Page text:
Hate crimes in Canada spiked by nearly 50% last year

Statistics Canada recorded large increases in crimes related to sexual orientation and religion

Hate crimes in Canada shot up by 47 per cent in 2017, according to Statistics Canada figures released Thursday.

Police recorded 2,073 hate crimes last year – 664 more than the year prior – largely because of graffiti and vandalism, and incidents targeting Muslim, Jewish, and black people in Ontario and Quebec.

Hate crimes are classified as those motivated by hatred towards an identifiable group, such as those of a particular race, gender identity, sexual orientation or age.

Figures show 2017 is the worst year since the federal government began tracking hate crime-related data in 2009.

Hate crimes have gone up as the country’s population has become more diverse.

In 2016, one-fifth of Canadians were born outside of the country. By 2036, that figure is projected to rise to nearly one-third.

The biggest spikes were in Ontario, Quebec, Alberta and B.C.

The groups worst hit were Muslims, with a 207-per-cent increase, black people with an 84-per-cent rise, and Jews at 41-per-cent.

Hate crimes against Muslims peaked in February, the month after a mass shooting at the Islamic Cultural Centre of Québec, in which six worshippers were killed.

Overall, hate crimes against religion rose by more than 80 per cent. Hate crimes against Jews made up 18 per cent of all hate crimes in the country. In B.C., hate crimes against Jewish groups climbed a whopping 337 per cent.

Although violent incidents made up a smaller proportion of hate crimes than in years prior, they still rose by 25 per cent.

Hate crimes targeting sexual orientation tended to be more violent, with more than half of the incidents being physically aggressive, compared to 38 per cent overall.


@katslepian

katya.slepian@bpdigital.ca

Like us on Facebook and follow us on Twitter.

Get local stories you won't find anywhere else right to your inbox.
Sign up here

Just Posted

Cermaq Canada continues to adapt operations amid Covid-19 pandemic while supporting employees and local communities

As governments, communities and Canadians continue to modify behaviors and activities based… Continue reading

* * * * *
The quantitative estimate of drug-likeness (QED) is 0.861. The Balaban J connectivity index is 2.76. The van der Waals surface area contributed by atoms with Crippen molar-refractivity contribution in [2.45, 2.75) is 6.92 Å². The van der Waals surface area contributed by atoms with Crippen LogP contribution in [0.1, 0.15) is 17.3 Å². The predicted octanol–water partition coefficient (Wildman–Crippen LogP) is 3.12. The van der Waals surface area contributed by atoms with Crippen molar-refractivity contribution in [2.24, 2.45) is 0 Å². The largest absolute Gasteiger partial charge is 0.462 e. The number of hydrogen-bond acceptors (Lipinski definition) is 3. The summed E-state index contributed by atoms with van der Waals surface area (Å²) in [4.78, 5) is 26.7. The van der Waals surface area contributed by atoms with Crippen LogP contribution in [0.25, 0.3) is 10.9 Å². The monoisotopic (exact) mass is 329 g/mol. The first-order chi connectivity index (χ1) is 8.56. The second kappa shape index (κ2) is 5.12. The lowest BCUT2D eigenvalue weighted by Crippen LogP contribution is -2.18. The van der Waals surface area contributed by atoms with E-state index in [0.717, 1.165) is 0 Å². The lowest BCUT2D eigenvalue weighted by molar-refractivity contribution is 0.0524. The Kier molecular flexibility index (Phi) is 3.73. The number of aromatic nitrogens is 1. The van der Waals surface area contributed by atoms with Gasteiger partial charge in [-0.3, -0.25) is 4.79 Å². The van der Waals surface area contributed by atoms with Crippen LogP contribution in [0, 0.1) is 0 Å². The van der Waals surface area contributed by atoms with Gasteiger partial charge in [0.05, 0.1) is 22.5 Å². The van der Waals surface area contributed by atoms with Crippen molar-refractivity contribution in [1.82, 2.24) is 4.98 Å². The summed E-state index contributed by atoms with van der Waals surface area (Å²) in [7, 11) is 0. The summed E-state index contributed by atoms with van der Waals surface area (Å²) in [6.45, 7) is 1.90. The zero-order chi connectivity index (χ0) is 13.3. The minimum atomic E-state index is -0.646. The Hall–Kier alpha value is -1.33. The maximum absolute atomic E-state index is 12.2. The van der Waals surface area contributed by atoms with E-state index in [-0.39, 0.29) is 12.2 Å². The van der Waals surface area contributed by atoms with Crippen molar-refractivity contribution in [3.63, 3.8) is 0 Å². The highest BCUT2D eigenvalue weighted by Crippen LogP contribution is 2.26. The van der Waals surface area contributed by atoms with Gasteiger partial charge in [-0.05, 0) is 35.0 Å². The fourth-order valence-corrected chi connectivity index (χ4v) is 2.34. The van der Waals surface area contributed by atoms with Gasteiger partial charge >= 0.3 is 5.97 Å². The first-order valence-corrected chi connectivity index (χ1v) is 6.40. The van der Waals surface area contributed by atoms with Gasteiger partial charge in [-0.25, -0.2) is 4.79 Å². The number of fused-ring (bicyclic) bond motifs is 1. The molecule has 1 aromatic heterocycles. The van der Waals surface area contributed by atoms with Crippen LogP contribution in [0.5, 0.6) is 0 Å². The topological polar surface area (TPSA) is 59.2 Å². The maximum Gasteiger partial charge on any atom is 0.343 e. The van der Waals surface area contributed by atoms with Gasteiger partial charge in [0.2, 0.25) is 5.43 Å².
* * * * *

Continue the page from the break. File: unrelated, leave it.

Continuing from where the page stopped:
No more ferries will sail from Departure Bay, Mill Bay, Brentwood Bay during COVID-19 pandemic

B.C. Ferries announces major changes to sailing schedules for 60 days starting Saturday, April 4

COVID-19: North Islanders bang pots and pans to honour essential workers

‘Hopefully we can keep it going for them because these people are showing up at work every day for us’

Bradshaw’s Photo Highlight: Juvenile eagle

‘I was able to drive up close to it and get a few pictures without getting out of the truck’

VIDEO: ‘Used gloves and masks go in the garbage,’ says irked B.C. mayor

Health officials have said single-use gloves won’t do much to curb the spread of COVID-19

Sex workers face new risks during COVID-19 pandemic

‘Desperation has kicked in’ for vulnerable, undocumented workers unable to access help

Unclear if Cowichan couple refusing to self-isolate will face penalty

No fines or charges have been laid to date, including Cowichan couple who won’t self isolate

COVID-19: Postponed surgeries will be done, B.C. health minister says

Contract with private surgical clinic to help clear backlog

Black Press Media ad sparks discussion about value of community newspapers

White Rock resident hopes front-page note shines light on revenue loss during COVID-19 crisis

Emergency funding available for North Island College students

Funding for students experiencing financial strain that may affect their ability to continue studies

Don’t stop going to the doctor, just do it virtually: B.C. association

Doctors encourage patients to access telephone, online visits

Businesses advised to prepare for federal, B.C. COVID-19 assistance

Canada Revenue Agency portal expected to open next week

Dogs are property, not kids, B.C. judge tells former couple

Court decision made on competing lawsuits over Zeus and Aurora — a pit bull and pit bull cross

Most Read